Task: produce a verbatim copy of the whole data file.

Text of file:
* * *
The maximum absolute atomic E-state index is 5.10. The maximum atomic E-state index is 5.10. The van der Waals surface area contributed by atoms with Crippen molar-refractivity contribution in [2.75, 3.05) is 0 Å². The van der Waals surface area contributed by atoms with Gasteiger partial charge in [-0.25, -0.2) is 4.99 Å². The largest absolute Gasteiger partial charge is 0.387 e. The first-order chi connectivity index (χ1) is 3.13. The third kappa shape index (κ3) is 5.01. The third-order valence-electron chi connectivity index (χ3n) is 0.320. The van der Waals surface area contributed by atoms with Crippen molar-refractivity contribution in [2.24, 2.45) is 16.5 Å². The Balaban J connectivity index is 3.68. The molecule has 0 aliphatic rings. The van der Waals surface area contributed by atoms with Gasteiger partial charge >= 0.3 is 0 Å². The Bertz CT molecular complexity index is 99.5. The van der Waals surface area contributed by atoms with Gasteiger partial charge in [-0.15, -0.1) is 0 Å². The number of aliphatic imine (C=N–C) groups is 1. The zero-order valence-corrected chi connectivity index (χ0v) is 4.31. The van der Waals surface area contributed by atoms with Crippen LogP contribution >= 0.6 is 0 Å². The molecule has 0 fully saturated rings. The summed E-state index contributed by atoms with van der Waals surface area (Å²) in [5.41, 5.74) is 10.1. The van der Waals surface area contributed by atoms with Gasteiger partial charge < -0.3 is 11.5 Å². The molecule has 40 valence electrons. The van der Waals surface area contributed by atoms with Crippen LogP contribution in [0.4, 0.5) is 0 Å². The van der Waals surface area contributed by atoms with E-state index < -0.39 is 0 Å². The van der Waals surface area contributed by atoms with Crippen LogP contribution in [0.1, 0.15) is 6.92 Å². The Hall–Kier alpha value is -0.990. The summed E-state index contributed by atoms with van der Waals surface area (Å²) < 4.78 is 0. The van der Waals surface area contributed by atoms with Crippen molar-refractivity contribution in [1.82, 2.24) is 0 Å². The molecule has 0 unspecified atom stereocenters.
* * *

The maximum absolute atomic E-state index is 5.10. The maximum atomic E-state index is 5.10. The van der Waals surface area contributed by atoms with Crippen molar-refractivity contribution in [2.75, 3.05) is 0 Å². The van der Waals surface area contributed by atoms with Gasteiger partial charge in [-0.25, -0.2) is 4.99 Å². The largest absolute Gasteiger partial charge is 0.387 e. The first-order chi connectivity index (χ1) is 3.13. The third kappa shape index (κ3) is 5.01. The third-order valence-electron chi connectivity index (χ3n) is 0.320. The van der Waals surface area contributed by atoms with Crippen molar-refractivity contribution in [2.24, 2.45) is 16.5 Å². The Balaban J connectivity index is 3.68. The molecule has 0 aliphatic rings. The van der Waals surface area contributed by atoms with Gasteiger partial charge >= 0.3 is 0 Å². The Bertz CT molecular complexity index is 99.5. The van der Waals surface area contributed by atoms with Gasteiger partial charge in [-0.15, -0.1) is 0 Å². The number of aliphatic imine (C=N–C) groups is 1. The zero-order valence-corrected chi connectivity index (χ0v) is 4.31. The van der Waals surface area contributed by atoms with Crippen LogP contribution >= 0.6 is 0 Å². The molecule has 0 fully saturated rings. The summed E-state index contributed by atoms with van der Waals surface area (Å²) in [5.41, 5.74) is 10.1. The van der Waals surface area contributed by atoms with Gasteiger partial charge < -0.3 is 11.5 Å². The molecule has 40 valence electrons. The van der Waals surface area contributed by atoms with Crippen LogP contribution in [0.4, 0.5) is 0 Å². The van der Waals surface area contributed by atoms with E-state index < -0.39 is 0 Å². The van der Waals surface area contributed by atoms with Crippen LogP contribution in [0.1, 0.15) is 6.92 Å². The Hall–Kier alpha value is -0.990. The summed E-state index contributed by atoms with van der Waals surface area (Å²) < 4.78 is 0. The van der Waals surface area contributed by atoms with Crippen molar-refractivity contribution in [1.82, 2.24) is 0 Å². The molecule has 0 unspecified atom stereocenters.